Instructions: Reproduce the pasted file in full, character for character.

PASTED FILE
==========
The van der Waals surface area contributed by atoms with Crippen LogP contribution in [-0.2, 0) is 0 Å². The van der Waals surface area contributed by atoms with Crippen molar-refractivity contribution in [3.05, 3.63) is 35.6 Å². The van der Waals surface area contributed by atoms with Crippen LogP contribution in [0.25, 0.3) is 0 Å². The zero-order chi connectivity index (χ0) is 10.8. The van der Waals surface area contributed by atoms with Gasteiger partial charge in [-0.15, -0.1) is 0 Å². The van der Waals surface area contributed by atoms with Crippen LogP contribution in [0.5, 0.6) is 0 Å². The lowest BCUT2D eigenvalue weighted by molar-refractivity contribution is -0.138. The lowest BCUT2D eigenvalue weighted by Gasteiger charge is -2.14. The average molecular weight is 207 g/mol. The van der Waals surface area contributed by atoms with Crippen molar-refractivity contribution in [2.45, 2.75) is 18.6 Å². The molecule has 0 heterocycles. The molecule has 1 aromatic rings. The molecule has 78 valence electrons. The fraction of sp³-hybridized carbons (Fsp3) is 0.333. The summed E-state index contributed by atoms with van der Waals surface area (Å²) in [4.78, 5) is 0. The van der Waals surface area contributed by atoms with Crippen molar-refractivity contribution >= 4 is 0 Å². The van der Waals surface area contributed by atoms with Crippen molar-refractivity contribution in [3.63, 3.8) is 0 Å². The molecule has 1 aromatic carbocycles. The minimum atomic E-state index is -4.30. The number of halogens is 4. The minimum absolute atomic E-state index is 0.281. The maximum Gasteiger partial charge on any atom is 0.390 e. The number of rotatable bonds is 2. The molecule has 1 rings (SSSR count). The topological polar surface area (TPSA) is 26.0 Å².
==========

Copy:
The van der Waals surface area contributed by atoms with Crippen LogP contribution in [-0.2, 0) is 0 Å². The van der Waals surface area contributed by atoms with Crippen molar-refractivity contribution in [3.05, 3.63) is 35.6 Å². The van der Waals surface area contributed by atoms with Crippen LogP contribution in [0.25, 0.3) is 0 Å². The zero-order chi connectivity index (χ0) is 10.8. The van der Waals surface area contributed by atoms with Gasteiger partial charge in [-0.15, -0.1) is 0 Å². The van der Waals surface area contributed by atoms with Crippen LogP contribution in [0.5, 0.6) is 0 Å². The lowest BCUT2D eigenvalue weighted by molar-refractivity contribution is -0.138. The lowest BCUT2D eigenvalue weighted by Gasteiger charge is -2.14. The average molecular weight is 207 g/mol. The van der Waals surface area contributed by atoms with Crippen molar-refractivity contribution in [2.45, 2.75) is 18.6 Å². The molecule has 0 heterocycles. The molecule has 1 aromatic rings. The molecule has 78 valence electrons. The fraction of sp³-hybridized carbons (Fsp3) is 0.333. The summed E-state index contributed by atoms with van der Waals surface area (Å²) in [4.78, 5) is 0. The van der Waals surface area contributed by atoms with Crippen molar-refractivity contribution >= 4 is 0 Å². The van der Waals surface area contributed by atoms with Crippen molar-refractivity contribution in [3.63, 3.8) is 0 Å². The molecule has 1 aromatic carbocycles. The minimum atomic E-state index is -4.30. The number of halogens is 4. The minimum absolute atomic E-state index is 0.281. The maximum Gasteiger partial charge on any atom is 0.390 e. The number of rotatable bonds is 2. The molecule has 1 rings (SSSR count). The topological polar surface area (TPSA) is 26.0 Å².